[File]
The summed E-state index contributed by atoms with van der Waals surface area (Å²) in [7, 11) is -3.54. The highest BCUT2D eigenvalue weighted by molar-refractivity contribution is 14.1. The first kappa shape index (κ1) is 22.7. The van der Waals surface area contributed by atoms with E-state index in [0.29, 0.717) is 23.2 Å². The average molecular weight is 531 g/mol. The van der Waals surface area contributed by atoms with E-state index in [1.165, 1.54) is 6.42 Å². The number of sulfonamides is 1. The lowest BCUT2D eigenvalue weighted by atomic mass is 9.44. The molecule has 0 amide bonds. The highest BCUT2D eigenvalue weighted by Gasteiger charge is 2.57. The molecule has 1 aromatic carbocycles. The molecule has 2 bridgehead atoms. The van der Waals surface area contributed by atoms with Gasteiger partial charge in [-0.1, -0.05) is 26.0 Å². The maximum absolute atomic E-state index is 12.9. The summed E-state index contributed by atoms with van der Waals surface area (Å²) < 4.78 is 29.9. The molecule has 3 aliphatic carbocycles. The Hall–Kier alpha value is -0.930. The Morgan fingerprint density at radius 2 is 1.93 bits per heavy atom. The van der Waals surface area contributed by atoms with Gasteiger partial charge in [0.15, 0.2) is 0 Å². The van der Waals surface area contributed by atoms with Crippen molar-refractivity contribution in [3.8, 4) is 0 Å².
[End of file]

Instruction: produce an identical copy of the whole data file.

The summed E-state index contributed by atoms with van der Waals surface area (Å²) in [7, 11) is -3.54. The highest BCUT2D eigenvalue weighted by molar-refractivity contribution is 14.1. The first kappa shape index (κ1) is 22.7. The van der Waals surface area contributed by atoms with E-state index in [0.29, 0.717) is 23.2 Å². The average molecular weight is 531 g/mol. The van der Waals surface area contributed by atoms with E-state index in [1.165, 1.54) is 6.42 Å². The number of sulfonamides is 1. The lowest BCUT2D eigenvalue weighted by atomic mass is 9.44. The molecule has 0 amide bonds. The highest BCUT2D eigenvalue weighted by Gasteiger charge is 2.57. The molecule has 1 aromatic carbocycles. The molecule has 2 bridgehead atoms. The van der Waals surface area contributed by atoms with Gasteiger partial charge in [-0.1, -0.05) is 26.0 Å². The maximum absolute atomic E-state index is 12.9. The summed E-state index contributed by atoms with van der Waals surface area (Å²) < 4.78 is 29.9. The molecule has 3 aliphatic carbocycles. The Hall–Kier alpha value is -0.930. The Morgan fingerprint density at radius 2 is 1.93 bits per heavy atom. The van der Waals surface area contributed by atoms with Gasteiger partial charge in [0.15, 0.2) is 0 Å². The van der Waals surface area contributed by atoms with Crippen molar-refractivity contribution in [3.8, 4) is 0 Å².